On February 2nd we celebrate Imbolc (im-molc), which is perhaps the least written about of the Fire Festivals of Ireland. This is probably because during this time of year there was little traveling done and there were no great festivals held to celebrate it. On Imbolc, we become aware that the Sun’s energy is slowly growing stronger. Mother Earth is slowly awakening under the Sun’s revitalizing energy. At this time, we call to the Mother to accept this energy and use it to bless us and renew the Earth. We call to the young Sun God to empower him and draw his feritlizing energy back into the Mother.
This holiday was celebrated within the local village, which may also mean that its rituals were even more diverse than any others throughout the island. Travel was hazardous during this time, due mostly to the darkness of the land. It was an important celebration because the hope of Spring must be celebrated or depression will overtake the people.
Imbolc (which literally means ‘in the belly’ of the Mother) is celebrated by Wiccans and Witches throughout the world on this day. It is also known as Candlemas, Oimelc – which means ‘milk of ewes’, (for it is also lambing season) and Lady Day. It is a fire festival and celebrates the coming of Spring. Sweeping the circle with a besom symbolizes the sweeping out of the old energies and sweeping in of new beginnings.
This holiday is also called ‘Brigit’s Day’, in honor of the Irish Goddess Brigit. At her shrine in the old Irish capitol Kildare, a group of 19 priestesses (later changed to Nuns by the Christians) kept a perpetual flame burning in her honor. She was considered a Goddess of Fire; Patroness of Smithcraft, Poetry and Healing. Many years ago, the Christian world determiend that keeping this flame lit by their Nuns was blasphemous and the light was extinguished. This cause such an uproar in the world, that just a few years ago the flame was once again lit in Brigit’s honor and remains lit to this day! Thank you Goddess for opening the eyes of others to your great wisdom!
Occasionally, it was said that Brigit had two sisters, also named Brigit. This could be an explanation for the triplicity of the Goddess. Incidentally, another form of the name Brigit is Bride, and it is in this form that she bestows her special patronage on any woman about to be married or handfasted, the woman being called “bride” in her honor.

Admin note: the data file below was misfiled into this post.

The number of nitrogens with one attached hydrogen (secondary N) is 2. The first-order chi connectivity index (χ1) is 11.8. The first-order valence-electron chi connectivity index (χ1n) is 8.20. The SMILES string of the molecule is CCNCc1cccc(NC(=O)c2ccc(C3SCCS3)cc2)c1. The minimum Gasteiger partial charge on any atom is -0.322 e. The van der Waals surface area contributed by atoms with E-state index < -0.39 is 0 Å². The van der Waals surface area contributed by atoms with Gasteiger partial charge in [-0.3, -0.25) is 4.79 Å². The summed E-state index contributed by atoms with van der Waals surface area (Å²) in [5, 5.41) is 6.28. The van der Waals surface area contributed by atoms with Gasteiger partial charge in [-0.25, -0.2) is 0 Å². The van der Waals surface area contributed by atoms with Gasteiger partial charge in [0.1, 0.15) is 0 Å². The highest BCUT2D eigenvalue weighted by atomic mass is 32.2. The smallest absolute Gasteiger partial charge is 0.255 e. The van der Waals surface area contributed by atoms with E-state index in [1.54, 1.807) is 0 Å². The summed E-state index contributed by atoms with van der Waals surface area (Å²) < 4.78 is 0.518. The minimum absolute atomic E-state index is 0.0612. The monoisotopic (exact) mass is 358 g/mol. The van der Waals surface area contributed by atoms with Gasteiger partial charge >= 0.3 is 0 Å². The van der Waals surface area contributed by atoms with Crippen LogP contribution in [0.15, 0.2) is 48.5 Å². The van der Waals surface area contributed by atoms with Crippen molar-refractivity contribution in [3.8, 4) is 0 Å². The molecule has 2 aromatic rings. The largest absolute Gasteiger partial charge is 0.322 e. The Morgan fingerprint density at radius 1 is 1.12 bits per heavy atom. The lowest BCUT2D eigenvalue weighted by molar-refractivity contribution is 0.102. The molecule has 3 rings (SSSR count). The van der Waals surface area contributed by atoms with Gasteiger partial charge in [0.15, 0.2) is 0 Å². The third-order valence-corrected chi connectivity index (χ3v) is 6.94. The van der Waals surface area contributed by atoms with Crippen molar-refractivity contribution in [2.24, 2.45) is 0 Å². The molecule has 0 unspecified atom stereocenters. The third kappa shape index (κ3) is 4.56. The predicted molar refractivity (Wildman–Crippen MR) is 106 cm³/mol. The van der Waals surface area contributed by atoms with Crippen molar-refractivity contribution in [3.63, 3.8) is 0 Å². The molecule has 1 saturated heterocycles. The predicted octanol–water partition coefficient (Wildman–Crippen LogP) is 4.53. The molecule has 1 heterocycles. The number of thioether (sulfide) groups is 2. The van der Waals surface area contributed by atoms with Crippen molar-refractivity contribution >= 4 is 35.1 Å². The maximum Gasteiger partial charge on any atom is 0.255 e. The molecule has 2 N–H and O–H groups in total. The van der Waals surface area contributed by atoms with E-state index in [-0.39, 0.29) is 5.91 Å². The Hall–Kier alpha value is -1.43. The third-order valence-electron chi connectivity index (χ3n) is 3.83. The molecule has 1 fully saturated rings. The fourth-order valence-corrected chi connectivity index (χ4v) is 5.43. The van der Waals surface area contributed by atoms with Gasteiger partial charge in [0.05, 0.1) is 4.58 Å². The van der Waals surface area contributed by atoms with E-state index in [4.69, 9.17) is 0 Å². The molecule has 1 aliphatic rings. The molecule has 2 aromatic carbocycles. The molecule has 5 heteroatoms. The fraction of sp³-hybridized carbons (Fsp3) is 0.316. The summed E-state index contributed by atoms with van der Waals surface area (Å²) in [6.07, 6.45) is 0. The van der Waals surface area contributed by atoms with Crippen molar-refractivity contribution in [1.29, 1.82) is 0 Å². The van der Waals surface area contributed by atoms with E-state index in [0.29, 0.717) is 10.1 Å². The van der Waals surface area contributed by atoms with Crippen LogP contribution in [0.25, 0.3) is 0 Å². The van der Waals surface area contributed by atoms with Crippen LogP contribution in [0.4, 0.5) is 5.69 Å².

It was traditional on Brigit’s day to light sacred fires, since she symbolized the fire of birth and healing, the fire of the forge, and the fire of poetic inspiration. Bonfires were lit on the hilltops, and chandlers (candle makers) celebrated this as their special holiday.
A particularly nice folk-custom still observed by many today is to place a lighted candle in each window of the house, beginning at sundown on Candlemas Eve (February 1), and allowing them to continue burning until sunrise.
This is the perfect occassion for making candles! Hold a candle-making party and try to make and bless all the candles you’ll be using for the whole year on this day. The Roman Church quickly adopted this symbolism as well, using “Candlemas” as the day to bless all the church candles that would be used for the coming liturgical year.
Other customs of the holiday include weaving “Brigit’s crosses” from straw or wheat to hang around the house for protection, performing rites of spiritual cleansing and purification, making “Brigit’s beds” to ensure fertility of mind and spirit (and body, if desired), and making Crowns of Light (i.e. of candles) for the Priestess to wear for the Candlemas Circle, similar to those worn on St. Lucy’s Day in Scandinavian countries. Imbolc is certainly one of the prettiest “lights” of the Pagan calendar!
Another tradition is that at the start of the Sabbat evening, Pagan households darken all lights, blow out all candles, and spend a moment in darkness, symbolic of the darkness of death and Winter. With great ceremony, new candles are lit and carried, amid song and laughter, into each room of the household, bringing the new lights of Spring and the Goddess within. Other rituals include having a priestess represent the Goddess by wearing a wreath or crown of lights or candles on her head, as the aspect of Spring Herself!
As the Wheel turns to Imbolc, may the growing light of Spring and the Goddess burn in your hearts, and may Witches and Pagans everywhere look with joy on the coming year!